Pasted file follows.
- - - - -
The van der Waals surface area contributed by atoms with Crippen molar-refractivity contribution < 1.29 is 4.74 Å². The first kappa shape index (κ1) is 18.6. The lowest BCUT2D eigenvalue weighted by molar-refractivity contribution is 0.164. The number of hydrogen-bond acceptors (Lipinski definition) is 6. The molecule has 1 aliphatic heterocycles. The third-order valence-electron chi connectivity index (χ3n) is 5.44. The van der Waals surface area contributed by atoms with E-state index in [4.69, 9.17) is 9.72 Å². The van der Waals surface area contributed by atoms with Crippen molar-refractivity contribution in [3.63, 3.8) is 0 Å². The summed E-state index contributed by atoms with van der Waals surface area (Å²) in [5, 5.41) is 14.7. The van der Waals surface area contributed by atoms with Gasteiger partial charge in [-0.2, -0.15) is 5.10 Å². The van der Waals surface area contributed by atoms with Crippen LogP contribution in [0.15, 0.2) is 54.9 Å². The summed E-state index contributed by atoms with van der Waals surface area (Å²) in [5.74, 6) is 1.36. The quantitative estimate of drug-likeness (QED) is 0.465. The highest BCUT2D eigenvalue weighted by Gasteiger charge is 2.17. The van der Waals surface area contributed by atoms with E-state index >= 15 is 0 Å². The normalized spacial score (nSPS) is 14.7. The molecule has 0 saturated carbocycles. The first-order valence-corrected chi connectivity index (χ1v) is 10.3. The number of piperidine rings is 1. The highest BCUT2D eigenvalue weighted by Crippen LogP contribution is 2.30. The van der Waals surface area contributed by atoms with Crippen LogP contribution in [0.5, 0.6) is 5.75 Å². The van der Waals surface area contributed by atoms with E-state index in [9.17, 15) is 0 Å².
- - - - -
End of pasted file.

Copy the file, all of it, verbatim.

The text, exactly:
The van der Waals surface area contributed by atoms with Crippen molar-refractivity contribution < 1.29 is 4.74 Å². The first kappa shape index (κ1) is 18.6. The lowest BCUT2D eigenvalue weighted by molar-refractivity contribution is 0.164. The number of hydrogen-bond acceptors (Lipinski definition) is 6. The molecule has 1 aliphatic heterocycles. The third-order valence-electron chi connectivity index (χ3n) is 5.44. The van der Waals surface area contributed by atoms with E-state index in [4.69, 9.17) is 9.72 Å². The van der Waals surface area contributed by atoms with Crippen molar-refractivity contribution in [3.63, 3.8) is 0 Å². The summed E-state index contributed by atoms with van der Waals surface area (Å²) in [5, 5.41) is 14.7. The van der Waals surface area contributed by atoms with Gasteiger partial charge in [-0.2, -0.15) is 5.10 Å². The van der Waals surface area contributed by atoms with Crippen LogP contribution in [0.15, 0.2) is 54.9 Å². The summed E-state index contributed by atoms with van der Waals surface area (Å²) in [5.74, 6) is 1.36. The quantitative estimate of drug-likeness (QED) is 0.465. The highest BCUT2D eigenvalue weighted by Gasteiger charge is 2.17. The van der Waals surface area contributed by atoms with E-state index >= 15 is 0 Å². The normalized spacial score (nSPS) is 14.7. The molecule has 0 saturated carbocycles. The first-order valence-corrected chi connectivity index (χ1v) is 10.3. The number of piperidine rings is 1. The highest BCUT2D eigenvalue weighted by Crippen LogP contribution is 2.30. The van der Waals surface area contributed by atoms with Crippen LogP contribution in [0.5, 0.6) is 5.75 Å². The van der Waals surface area contributed by atoms with E-state index in [9.17, 15) is 0 Å².